Shelby County Schools Necessity Drive
The most recent Always® Confidence & Puberty Survey reveals that nearly one in five American girls have either left school early or missed school entirely because they did not have access to period products.  Missed school equals missed opportunities and a drop in confidence. It’s a simple equation.
The lack of access due to economic factors is often referred to as “period poverty” and it impacts girls and women around the world. It can be especially damaging at puberty, when school interactions are crucial to a girl's development. That’s why Always, the leader in global feminine care, is committed to help #EndPeriodPoverty by sparking conversation and taking action. Teaming up with Feeding America®, a long-standing partner, Always is on a mission to donate an additional 15 million period products  this school year through the Feeding America network of food banks through their school pantry programs and other partner programs, which provide food, toiletries and personal care products to kids who are most in need.
“We are thrilled to be partnering with Always in their continued commitment to empowering girls through puberty,” said Catherine Davis, Chief Marketing and Communications Officer at Feeding America. “Through our research, we know that many families we serve not only struggle to put food on the table, but also struggle to afford basic non-food household goods including period products. We are grateful for Always and this donation, which is expected to be the single largest donation of period products Feeding America has ever received.”
At puberty, a girl’s confidence plummets  , with the onset of menstruation marking the lowest moment for many girls. But the drop in confidence is so much worse for girls that lack access to period protection. It can force her to miss out on important confidence-building activities in the classroom, on the field, in extra-curricular school programs or the lab, and limit her potential far beyond puberty. While lack of access to period products is typically associated with girls in other countries, period poverty isn’t just someone else’s problem. It’s happening right here in the United States.
To shed light on an issue many Americans are unaware of, and chip away at this barrier to girls’ education, Always is joining forces with Gina Rodriguez, actress and passionate advocate for girls’ education.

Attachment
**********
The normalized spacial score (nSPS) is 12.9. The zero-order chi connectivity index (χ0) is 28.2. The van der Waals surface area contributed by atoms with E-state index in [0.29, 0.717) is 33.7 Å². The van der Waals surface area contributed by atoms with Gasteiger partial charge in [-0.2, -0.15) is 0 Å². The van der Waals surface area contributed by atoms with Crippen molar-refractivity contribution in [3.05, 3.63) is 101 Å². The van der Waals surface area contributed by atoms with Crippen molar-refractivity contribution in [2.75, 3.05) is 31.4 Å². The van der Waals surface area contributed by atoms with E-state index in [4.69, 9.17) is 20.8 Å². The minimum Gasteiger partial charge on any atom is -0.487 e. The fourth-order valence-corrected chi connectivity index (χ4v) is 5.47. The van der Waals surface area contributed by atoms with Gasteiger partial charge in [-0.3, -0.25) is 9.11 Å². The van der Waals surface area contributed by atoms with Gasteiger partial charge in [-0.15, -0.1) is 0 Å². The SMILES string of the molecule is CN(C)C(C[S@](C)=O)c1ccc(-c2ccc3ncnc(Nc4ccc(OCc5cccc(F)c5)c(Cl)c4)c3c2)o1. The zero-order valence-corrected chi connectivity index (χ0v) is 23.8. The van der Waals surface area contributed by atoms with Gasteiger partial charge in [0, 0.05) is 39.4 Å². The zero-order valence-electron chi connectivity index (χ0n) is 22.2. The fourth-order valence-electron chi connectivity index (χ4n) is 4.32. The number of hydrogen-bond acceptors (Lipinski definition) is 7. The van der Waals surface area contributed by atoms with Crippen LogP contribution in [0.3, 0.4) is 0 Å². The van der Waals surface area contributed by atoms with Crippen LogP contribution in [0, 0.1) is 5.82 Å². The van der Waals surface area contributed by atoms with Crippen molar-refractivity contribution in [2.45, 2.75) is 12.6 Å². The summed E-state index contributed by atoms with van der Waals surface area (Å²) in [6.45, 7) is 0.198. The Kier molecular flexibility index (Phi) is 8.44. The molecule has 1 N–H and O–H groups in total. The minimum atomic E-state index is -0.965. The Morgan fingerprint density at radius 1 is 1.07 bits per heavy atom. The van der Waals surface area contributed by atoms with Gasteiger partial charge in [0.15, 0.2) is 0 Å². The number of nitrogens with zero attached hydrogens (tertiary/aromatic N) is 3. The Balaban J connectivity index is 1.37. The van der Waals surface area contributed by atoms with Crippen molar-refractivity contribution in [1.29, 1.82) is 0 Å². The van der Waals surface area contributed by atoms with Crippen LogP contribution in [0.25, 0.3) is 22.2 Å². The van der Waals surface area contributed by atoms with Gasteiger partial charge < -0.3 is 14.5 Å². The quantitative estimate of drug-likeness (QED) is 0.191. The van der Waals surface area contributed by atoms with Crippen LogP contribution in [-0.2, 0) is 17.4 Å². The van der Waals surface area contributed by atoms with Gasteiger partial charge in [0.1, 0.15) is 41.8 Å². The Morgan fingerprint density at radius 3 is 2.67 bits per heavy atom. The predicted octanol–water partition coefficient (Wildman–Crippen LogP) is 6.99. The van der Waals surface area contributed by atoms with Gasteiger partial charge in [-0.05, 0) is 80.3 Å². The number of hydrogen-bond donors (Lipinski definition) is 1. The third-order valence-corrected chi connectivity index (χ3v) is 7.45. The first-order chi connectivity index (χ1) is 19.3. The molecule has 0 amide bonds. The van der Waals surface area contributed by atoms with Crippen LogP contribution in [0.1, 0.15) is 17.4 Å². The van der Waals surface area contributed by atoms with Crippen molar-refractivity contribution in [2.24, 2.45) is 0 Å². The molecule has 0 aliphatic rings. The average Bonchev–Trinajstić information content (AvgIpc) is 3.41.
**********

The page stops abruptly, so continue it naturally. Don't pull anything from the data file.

“I am passionate about empowering women and girls to feel confident and reach their fullest potential through their education, and it hurts my heart that there are so many young women who are not receiving a full education due to a lack of access to feminine hygiene products. I am very proud to partner with Always on their mission to help #EndPeriodPoverty and ensure these young women are not missing critical academic opportunities that are crucial to building a sustainable future.”
For 35 years, Always has been championing girls’ confidence. Always’ Puberty & Confidence education programs reach more than 17 million girls annually and their product access programs have provided more than 80 million pads to girls in need around the world in the past 10 years alone. On top of this, the Always #LikeAGirl movement has been driving societal change to help girls everywhere keep their confidence at puberty and beyond. This new effort to help #EndPeriodPoverty is the brand’s next evolution in its commitment to make puberty a moment that propels girls forward into a confident womanhood.
“Always’ mission is rooted in building girls’ confidence, which we know takes a hit at puberty,” said Jen Davis, President of Global Feminine Care at Procter & Gamble. “Education is a huge driver of girls’ confidence and when we learned that nearly one in five girls in the U.S. are missing school because they don’t have period protection, we saw the need to expand our current efforts. Our goal is not only to help provide access to period products for girls in need, but also spark a national conversation to #EndPeriodPoverty and keep girls focused on reaching their full potential.”